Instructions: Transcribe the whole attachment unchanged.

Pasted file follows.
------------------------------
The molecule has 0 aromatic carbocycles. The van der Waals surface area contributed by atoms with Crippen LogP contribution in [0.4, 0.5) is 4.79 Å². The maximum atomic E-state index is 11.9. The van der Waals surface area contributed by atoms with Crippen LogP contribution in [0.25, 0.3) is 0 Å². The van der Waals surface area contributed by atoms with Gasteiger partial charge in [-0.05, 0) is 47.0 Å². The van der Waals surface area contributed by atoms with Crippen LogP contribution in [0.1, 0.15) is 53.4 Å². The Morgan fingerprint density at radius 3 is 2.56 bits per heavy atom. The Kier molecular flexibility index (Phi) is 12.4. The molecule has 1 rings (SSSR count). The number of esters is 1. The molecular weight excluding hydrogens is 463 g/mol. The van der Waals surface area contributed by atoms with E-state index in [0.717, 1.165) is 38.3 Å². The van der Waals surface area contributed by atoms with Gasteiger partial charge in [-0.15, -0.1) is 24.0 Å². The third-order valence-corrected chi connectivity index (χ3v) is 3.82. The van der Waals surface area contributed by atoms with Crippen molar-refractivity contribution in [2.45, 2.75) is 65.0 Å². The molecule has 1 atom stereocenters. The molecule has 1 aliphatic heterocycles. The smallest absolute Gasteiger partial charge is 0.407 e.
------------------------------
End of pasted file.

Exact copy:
The molecule has 0 aromatic carbocycles. The van der Waals surface area contributed by atoms with Crippen LogP contribution in [0.4, 0.5) is 4.79 Å². The maximum atomic E-state index is 11.9. The van der Waals surface area contributed by atoms with Crippen LogP contribution in [0.25, 0.3) is 0 Å². The van der Waals surface area contributed by atoms with Gasteiger partial charge in [-0.05, 0) is 47.0 Å². The van der Waals surface area contributed by atoms with Crippen LogP contribution in [0.1, 0.15) is 53.4 Å². The Morgan fingerprint density at radius 3 is 2.56 bits per heavy atom. The Kier molecular flexibility index (Phi) is 12.4. The molecule has 1 rings (SSSR count). The number of esters is 1. The molecular weight excluding hydrogens is 463 g/mol. The van der Waals surface area contributed by atoms with E-state index in [0.717, 1.165) is 38.3 Å². The van der Waals surface area contributed by atoms with Gasteiger partial charge in [-0.15, -0.1) is 24.0 Å². The third-order valence-corrected chi connectivity index (χ3v) is 3.82. The van der Waals surface area contributed by atoms with Crippen molar-refractivity contribution in [2.45, 2.75) is 65.0 Å². The molecule has 1 atom stereocenters. The molecule has 1 aliphatic heterocycles. The smallest absolute Gasteiger partial charge is 0.407 e.